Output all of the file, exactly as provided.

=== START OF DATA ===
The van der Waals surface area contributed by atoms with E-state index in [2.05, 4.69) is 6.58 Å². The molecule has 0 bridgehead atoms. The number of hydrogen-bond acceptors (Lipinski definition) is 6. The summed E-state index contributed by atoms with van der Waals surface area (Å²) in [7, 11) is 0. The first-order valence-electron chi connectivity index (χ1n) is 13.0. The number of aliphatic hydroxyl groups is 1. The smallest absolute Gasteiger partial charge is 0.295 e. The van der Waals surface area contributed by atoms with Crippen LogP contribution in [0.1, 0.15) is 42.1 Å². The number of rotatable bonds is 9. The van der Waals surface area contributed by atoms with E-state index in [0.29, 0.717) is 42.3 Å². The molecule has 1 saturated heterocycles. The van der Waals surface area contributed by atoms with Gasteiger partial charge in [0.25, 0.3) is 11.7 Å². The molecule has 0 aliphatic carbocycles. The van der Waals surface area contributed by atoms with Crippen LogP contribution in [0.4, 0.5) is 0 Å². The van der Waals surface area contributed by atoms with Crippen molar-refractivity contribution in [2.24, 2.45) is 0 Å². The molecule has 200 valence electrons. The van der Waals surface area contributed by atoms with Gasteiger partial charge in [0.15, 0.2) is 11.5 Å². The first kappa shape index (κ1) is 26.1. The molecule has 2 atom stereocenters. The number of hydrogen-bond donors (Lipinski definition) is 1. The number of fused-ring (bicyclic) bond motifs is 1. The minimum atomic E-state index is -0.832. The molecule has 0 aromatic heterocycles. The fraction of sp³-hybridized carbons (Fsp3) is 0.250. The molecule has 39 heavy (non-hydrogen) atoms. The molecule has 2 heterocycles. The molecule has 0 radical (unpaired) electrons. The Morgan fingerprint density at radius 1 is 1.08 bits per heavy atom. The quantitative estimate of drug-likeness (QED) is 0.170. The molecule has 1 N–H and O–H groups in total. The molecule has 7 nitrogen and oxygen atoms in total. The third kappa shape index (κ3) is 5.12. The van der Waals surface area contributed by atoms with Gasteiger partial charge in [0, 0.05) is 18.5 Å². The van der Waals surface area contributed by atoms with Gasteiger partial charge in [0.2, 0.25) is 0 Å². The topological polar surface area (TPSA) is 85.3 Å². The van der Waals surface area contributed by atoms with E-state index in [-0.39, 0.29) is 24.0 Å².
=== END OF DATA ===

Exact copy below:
The van der Waals surface area contributed by atoms with E-state index in [2.05, 4.69) is 6.58 Å². The molecule has 0 bridgehead atoms. The number of hydrogen-bond acceptors (Lipinski definition) is 6. The summed E-state index contributed by atoms with van der Waals surface area (Å²) in [7, 11) is 0. The first-order valence-electron chi connectivity index (χ1n) is 13.0. The number of aliphatic hydroxyl groups is 1. The smallest absolute Gasteiger partial charge is 0.295 e. The van der Waals surface area contributed by atoms with Crippen LogP contribution in [0.1, 0.15) is 42.1 Å². The number of rotatable bonds is 9. The van der Waals surface area contributed by atoms with E-state index in [0.29, 0.717) is 42.3 Å². The molecule has 1 saturated heterocycles. The van der Waals surface area contributed by atoms with Gasteiger partial charge in [0.25, 0.3) is 11.7 Å². The molecule has 0 aliphatic carbocycles. The van der Waals surface area contributed by atoms with Crippen LogP contribution in [0.4, 0.5) is 0 Å². The van der Waals surface area contributed by atoms with Crippen molar-refractivity contribution in [2.24, 2.45) is 0 Å². The molecule has 200 valence electrons. The van der Waals surface area contributed by atoms with Gasteiger partial charge in [0.15, 0.2) is 11.5 Å². The first kappa shape index (κ1) is 26.1. The molecule has 2 atom stereocenters. The number of hydrogen-bond donors (Lipinski definition) is 1. The number of fused-ring (bicyclic) bond motifs is 1. The minimum atomic E-state index is -0.832. The molecule has 0 aromatic heterocycles. The fraction of sp³-hybridized carbons (Fsp3) is 0.250. The molecule has 39 heavy (non-hydrogen) atoms. The molecule has 2 heterocycles. The molecule has 0 radical (unpaired) electrons. The Morgan fingerprint density at radius 1 is 1.08 bits per heavy atom. The quantitative estimate of drug-likeness (QED) is 0.170. The molecule has 1 N–H and O–H groups in total. The molecule has 7 nitrogen and oxygen atoms in total. The third kappa shape index (κ3) is 5.12. The van der Waals surface area contributed by atoms with Gasteiger partial charge in [0, 0.05) is 18.5 Å². The van der Waals surface area contributed by atoms with Gasteiger partial charge in [0.2, 0.25) is 0 Å². The topological polar surface area (TPSA) is 85.3 Å². The van der Waals surface area contributed by atoms with E-state index in [-0.39, 0.29) is 24.0 Å².